by Mary Oliver
Out of the sump rise the marigolds.
From the rim of the marsh, muslin with mosquitoes,
rises the egret, in his cloud-cloth.
Through the soft rain, like mist, and mica,
the withered acres of moss begin again.
When I have to die, I would like to die
on a day of rain–
long rain, slow rain, the kind you think will never end.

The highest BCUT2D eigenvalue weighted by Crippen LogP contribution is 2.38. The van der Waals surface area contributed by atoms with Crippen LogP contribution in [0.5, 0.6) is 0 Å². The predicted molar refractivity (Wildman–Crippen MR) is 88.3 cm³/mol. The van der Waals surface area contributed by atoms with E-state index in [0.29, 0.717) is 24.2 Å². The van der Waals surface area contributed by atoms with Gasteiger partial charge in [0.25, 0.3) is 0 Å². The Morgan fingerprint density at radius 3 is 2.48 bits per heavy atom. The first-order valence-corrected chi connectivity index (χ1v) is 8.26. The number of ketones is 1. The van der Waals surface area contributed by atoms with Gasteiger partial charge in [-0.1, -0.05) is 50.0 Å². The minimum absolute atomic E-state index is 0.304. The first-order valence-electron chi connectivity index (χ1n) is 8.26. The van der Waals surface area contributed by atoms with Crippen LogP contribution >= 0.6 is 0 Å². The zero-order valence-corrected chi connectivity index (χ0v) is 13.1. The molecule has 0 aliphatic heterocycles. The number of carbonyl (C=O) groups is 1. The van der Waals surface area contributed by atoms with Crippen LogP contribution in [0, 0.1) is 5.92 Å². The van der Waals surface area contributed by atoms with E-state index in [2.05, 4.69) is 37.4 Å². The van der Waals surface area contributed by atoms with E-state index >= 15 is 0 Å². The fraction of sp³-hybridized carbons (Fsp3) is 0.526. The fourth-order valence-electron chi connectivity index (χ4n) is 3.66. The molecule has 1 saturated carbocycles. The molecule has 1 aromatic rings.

And I would like to have whatever little ceremony there might be
take place while the rain is shoveled and shoveled out of the sky,
and anyone who comes must travel, slowly and with thought,
as around the edges of the great swamp.